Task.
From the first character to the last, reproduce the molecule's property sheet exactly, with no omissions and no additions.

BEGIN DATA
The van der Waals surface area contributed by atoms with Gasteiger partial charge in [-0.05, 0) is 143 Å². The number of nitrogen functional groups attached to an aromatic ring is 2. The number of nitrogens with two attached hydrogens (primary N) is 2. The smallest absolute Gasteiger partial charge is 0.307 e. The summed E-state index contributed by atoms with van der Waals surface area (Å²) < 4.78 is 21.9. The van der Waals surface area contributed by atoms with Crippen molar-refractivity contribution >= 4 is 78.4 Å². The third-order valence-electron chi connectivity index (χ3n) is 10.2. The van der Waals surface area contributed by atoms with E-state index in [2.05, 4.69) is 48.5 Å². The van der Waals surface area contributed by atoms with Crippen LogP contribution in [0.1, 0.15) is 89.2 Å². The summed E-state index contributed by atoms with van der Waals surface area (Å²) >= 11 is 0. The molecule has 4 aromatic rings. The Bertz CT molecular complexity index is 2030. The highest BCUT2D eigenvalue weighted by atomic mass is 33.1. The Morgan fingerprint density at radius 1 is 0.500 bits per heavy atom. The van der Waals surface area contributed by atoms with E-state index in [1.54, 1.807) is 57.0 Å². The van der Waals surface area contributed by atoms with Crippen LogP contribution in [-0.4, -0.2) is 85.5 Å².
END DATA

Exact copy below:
The van der Waals surface area contributed by atoms with Gasteiger partial charge in [-0.05, 0) is 143 Å². The number of nitrogen functional groups attached to an aromatic ring is 2. The number of nitrogens with two attached hydrogens (primary N) is 2. The smallest absolute Gasteiger partial charge is 0.307 e. The summed E-state index contributed by atoms with van der Waals surface area (Å²) < 4.78 is 21.9. The van der Waals surface area contributed by atoms with Crippen molar-refractivity contribution >= 4 is 78.4 Å². The third-order valence-electron chi connectivity index (χ3n) is 10.2. The van der Waals surface area contributed by atoms with E-state index in [2.05, 4.69) is 48.5 Å². The van der Waals surface area contributed by atoms with Crippen LogP contribution in [0.1, 0.15) is 89.2 Å². The summed E-state index contributed by atoms with van der Waals surface area (Å²) >= 11 is 0. The molecule has 4 aromatic rings. The Bertz CT molecular complexity index is 2030. The highest BCUT2D eigenvalue weighted by atomic mass is 33.1. The Morgan fingerprint density at radius 1 is 0.500 bits per heavy atom. The van der Waals surface area contributed by atoms with E-state index in [1.54, 1.807) is 57.0 Å². The van der Waals surface area contributed by atoms with Crippen LogP contribution in [-0.4, -0.2) is 85.5 Å².